A few weeks ago, I got a call from an older male family member asking me about panic attacks and anxiety. Turns out he has been experiencing them for the first time in his life and was confused and concerned. One of the first things he told me was that he has no history of mental illness. He’s family and I can assure you that he is correct; he doesn’t have a severe and persistent mental illness. So how can we explain his panic and anxiety attacks?
Serious Mental Illness Versus a Mental Health Issue
One of the biggest issues we have in mental health/mental illness advocacy is the difference between severe and persistent mental illness and smaller, generally situational, mental health concerns, such as the distressing levels of anxiety experienced by my relative.
He didn’t realize that he could have a panic attack with no history of anxiety issues. He’s certainly been under stress before. He’s married with children and parenthood is a stressful experience in the best of circumstances.
Being told that anyone can have a panic attack, at any time, made sense on a logical level; he just never thought about it before. It didn’t occur to him that, given his circumstances at the moment, anxiety was normal.
He called me because he wanted to know what to do. These attacks freaked him out and he was fortunate enough to have someone he trusted to ask. A little information goes a long way, after all. And misinformation is very damaging.
This is why mental health education is so valuable. His situation may have turned out differently had he been left to fend for himself using only the stereotypes he’s learned along the way.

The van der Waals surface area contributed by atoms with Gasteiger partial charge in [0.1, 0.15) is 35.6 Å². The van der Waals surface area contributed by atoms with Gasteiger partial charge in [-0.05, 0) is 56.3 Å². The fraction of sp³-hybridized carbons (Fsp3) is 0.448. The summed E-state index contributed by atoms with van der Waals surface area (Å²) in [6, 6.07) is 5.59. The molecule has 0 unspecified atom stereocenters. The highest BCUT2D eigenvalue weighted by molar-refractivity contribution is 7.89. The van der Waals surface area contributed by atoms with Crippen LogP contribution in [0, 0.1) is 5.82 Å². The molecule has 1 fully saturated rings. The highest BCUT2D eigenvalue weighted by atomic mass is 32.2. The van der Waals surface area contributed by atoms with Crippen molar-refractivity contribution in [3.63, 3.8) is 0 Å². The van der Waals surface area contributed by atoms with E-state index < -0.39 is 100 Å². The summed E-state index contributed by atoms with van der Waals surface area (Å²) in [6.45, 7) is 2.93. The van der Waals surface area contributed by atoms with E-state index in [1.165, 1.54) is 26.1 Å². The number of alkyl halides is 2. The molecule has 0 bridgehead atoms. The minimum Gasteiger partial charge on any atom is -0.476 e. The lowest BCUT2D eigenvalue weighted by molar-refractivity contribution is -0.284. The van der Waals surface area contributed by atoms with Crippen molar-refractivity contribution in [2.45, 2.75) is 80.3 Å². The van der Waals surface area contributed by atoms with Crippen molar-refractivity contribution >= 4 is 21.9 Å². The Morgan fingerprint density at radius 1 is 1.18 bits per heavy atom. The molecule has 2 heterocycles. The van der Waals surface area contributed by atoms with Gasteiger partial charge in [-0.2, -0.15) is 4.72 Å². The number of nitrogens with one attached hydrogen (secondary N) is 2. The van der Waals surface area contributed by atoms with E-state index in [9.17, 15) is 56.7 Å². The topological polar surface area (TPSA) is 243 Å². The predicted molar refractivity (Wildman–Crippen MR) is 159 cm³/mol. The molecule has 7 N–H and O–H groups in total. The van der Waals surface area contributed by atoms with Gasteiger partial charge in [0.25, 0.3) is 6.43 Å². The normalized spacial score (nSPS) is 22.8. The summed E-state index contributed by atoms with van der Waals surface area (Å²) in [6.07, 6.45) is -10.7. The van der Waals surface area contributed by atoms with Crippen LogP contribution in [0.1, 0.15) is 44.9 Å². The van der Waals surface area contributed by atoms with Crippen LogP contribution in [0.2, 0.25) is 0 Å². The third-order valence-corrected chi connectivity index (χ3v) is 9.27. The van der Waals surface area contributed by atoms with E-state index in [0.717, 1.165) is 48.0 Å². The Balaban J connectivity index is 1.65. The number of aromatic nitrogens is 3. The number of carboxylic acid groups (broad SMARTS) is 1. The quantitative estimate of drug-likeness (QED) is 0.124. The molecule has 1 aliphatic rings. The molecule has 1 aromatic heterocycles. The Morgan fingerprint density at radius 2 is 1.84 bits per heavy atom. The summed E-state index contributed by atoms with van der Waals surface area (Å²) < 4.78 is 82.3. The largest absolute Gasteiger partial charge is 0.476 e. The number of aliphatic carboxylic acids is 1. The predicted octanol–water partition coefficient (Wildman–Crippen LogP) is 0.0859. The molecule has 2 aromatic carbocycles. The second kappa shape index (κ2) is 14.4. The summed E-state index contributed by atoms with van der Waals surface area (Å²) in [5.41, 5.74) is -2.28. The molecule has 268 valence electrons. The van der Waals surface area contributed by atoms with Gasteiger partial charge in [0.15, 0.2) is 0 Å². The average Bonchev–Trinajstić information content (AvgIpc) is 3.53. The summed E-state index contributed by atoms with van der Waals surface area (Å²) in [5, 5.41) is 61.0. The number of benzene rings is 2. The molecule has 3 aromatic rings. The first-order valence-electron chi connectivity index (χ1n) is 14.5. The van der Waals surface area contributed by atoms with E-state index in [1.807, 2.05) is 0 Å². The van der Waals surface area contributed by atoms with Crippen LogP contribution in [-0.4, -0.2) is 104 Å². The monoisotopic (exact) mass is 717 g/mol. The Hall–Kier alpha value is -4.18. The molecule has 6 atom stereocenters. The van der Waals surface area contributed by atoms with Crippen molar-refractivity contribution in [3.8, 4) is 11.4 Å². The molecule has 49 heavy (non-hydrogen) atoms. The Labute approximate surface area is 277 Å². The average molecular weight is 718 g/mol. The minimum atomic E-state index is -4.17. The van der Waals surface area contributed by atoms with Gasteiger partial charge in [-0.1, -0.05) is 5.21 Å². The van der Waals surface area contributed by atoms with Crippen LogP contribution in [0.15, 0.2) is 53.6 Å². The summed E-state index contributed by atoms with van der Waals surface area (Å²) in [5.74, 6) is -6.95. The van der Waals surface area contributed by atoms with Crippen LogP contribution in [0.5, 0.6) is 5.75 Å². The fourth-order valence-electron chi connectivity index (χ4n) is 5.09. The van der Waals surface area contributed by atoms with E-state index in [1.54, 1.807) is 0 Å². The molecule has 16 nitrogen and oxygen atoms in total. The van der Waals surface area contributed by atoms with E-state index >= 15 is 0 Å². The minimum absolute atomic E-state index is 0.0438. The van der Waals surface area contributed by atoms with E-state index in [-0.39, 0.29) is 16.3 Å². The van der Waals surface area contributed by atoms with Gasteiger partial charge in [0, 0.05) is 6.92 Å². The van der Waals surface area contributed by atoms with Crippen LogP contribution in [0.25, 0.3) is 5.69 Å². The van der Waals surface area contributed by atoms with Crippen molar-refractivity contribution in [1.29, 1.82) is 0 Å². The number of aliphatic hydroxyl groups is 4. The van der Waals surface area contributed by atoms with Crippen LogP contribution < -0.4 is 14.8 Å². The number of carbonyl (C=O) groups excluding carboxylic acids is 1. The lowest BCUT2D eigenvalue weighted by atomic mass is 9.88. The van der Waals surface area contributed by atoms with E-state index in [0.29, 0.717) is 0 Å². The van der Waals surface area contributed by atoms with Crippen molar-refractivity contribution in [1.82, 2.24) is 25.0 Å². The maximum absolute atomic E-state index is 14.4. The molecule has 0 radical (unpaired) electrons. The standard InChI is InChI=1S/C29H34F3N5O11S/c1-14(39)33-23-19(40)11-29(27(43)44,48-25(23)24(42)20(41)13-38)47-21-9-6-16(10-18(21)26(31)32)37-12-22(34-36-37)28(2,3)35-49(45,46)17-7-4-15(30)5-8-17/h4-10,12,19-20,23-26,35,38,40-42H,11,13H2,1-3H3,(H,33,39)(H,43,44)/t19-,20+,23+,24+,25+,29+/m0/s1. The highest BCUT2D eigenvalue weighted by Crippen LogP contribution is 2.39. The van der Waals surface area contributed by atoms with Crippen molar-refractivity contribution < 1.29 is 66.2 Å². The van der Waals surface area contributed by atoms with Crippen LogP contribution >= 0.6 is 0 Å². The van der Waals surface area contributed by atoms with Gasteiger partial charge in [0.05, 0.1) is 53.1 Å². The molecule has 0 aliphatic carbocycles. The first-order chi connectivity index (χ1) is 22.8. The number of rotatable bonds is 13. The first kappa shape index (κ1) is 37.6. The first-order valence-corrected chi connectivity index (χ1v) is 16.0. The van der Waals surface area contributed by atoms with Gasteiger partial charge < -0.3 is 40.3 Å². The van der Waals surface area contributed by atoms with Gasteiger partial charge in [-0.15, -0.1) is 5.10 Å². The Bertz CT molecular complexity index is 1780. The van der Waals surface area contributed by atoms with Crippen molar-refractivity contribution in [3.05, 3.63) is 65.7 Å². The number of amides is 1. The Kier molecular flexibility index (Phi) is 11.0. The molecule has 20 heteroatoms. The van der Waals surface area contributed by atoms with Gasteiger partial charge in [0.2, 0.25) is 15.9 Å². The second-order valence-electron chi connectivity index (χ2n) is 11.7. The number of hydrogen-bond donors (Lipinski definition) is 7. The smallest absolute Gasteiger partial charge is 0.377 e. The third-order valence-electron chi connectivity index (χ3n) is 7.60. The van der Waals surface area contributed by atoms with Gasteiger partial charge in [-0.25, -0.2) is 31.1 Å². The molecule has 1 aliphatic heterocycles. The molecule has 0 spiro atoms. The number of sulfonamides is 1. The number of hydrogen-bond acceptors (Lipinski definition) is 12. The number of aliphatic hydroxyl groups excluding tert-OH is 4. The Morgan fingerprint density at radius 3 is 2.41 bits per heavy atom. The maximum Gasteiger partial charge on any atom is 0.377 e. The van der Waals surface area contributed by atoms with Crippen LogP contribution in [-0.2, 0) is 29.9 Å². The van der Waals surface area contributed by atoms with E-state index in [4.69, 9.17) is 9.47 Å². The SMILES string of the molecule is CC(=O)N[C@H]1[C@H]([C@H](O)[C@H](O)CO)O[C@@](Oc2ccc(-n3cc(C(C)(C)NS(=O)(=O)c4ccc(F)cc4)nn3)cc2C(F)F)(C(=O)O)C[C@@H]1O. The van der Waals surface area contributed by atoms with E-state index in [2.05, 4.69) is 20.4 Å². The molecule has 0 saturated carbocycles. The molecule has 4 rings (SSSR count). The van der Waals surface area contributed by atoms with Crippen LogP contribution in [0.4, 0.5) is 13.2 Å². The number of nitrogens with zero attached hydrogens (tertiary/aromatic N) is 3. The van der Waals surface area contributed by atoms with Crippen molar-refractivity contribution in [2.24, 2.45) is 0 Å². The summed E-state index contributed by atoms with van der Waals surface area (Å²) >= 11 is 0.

The Correct Mental Health Concerns Statistic is 1 in 1
Most people, most of the time, have good mental health. Even so, they are susceptible to bouts of anxiety, depression, or psychological trauma. This is just like how most people, most of the time, have good physical health, but are nonetheless prone to catching colds, the flu, or chicken pox.
And just like physical illnesses, some mental health issues are more serious than others. I have bipolar disorder, which is a “severe and persistent mental illness,” analogous to someone who lives with diabetes, as an example.
The “1 in 4 mental illness” statistic is misleading as it is often presented. First, according to SAMHSA, the number is 1 in 5. Further, the exact statistic says in a given year, 1 in 5 people will experience a mental health issue. That isn’t the same as saying “1 in 4 (or 1 in 5) people have mental illness.”
So forget the 1 in 4 statistic that everyone loves to throw around and focus on this: Everyone has mental health and therefore anyone can have a mental health issue.
This article originally appeared on PsychCentral as, “Forget 1 in 4: Everyone Has Mental Health Concerns.”